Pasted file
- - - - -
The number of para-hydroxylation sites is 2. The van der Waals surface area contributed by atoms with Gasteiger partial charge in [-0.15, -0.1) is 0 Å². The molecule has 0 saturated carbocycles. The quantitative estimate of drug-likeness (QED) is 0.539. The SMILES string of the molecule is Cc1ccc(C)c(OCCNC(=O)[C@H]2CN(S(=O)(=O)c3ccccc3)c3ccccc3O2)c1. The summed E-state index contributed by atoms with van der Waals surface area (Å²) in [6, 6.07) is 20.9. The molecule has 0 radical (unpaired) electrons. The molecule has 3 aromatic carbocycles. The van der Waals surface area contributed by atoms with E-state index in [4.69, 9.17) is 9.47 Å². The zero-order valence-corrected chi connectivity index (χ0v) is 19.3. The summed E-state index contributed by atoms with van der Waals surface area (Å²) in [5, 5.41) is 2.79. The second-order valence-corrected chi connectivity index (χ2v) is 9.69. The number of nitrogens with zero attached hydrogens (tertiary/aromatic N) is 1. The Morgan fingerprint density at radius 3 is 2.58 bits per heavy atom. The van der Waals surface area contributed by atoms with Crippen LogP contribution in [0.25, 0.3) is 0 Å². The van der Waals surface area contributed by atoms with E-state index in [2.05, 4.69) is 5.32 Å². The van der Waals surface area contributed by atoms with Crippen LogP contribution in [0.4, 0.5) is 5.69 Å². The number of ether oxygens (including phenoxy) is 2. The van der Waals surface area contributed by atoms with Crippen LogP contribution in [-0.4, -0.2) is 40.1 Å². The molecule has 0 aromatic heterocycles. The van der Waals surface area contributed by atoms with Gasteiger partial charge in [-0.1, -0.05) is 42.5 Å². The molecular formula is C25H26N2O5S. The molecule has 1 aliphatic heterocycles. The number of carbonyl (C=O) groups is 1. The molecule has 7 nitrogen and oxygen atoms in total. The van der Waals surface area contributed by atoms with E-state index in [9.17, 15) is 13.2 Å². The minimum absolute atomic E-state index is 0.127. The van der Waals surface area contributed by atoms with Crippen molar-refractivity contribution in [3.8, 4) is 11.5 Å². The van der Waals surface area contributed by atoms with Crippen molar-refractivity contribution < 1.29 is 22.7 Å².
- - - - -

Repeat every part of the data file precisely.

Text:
The number of para-hydroxylation sites is 2. The van der Waals surface area contributed by atoms with Gasteiger partial charge in [-0.15, -0.1) is 0 Å². The molecule has 0 saturated carbocycles. The quantitative estimate of drug-likeness (QED) is 0.539. The SMILES string of the molecule is Cc1ccc(C)c(OCCNC(=O)[C@H]2CN(S(=O)(=O)c3ccccc3)c3ccccc3O2)c1. The summed E-state index contributed by atoms with van der Waals surface area (Å²) in [6, 6.07) is 20.9. The molecule has 0 radical (unpaired) electrons. The molecule has 3 aromatic carbocycles. The van der Waals surface area contributed by atoms with E-state index in [4.69, 9.17) is 9.47 Å². The zero-order valence-corrected chi connectivity index (χ0v) is 19.3. The summed E-state index contributed by atoms with van der Waals surface area (Å²) in [5, 5.41) is 2.79. The second-order valence-corrected chi connectivity index (χ2v) is 9.69. The number of nitrogens with zero attached hydrogens (tertiary/aromatic N) is 1. The Morgan fingerprint density at radius 3 is 2.58 bits per heavy atom. The van der Waals surface area contributed by atoms with Crippen LogP contribution in [0.25, 0.3) is 0 Å². The van der Waals surface area contributed by atoms with E-state index in [2.05, 4.69) is 5.32 Å². The van der Waals surface area contributed by atoms with Crippen LogP contribution in [0.4, 0.5) is 5.69 Å². The number of ether oxygens (including phenoxy) is 2. The van der Waals surface area contributed by atoms with Crippen LogP contribution in [-0.4, -0.2) is 40.1 Å². The molecule has 0 aromatic heterocycles. The van der Waals surface area contributed by atoms with Gasteiger partial charge in [-0.1, -0.05) is 42.5 Å². The molecular formula is C25H26N2O5S. The molecule has 1 aliphatic heterocycles. The number of carbonyl (C=O) groups is 1. The molecule has 7 nitrogen and oxygen atoms in total. The van der Waals surface area contributed by atoms with E-state index in [9.17, 15) is 13.2 Å². The minimum absolute atomic E-state index is 0.127. The van der Waals surface area contributed by atoms with Crippen molar-refractivity contribution in [3.8, 4) is 11.5 Å². The van der Waals surface area contributed by atoms with Crippen molar-refractivity contribution < 1.29 is 22.7 Å².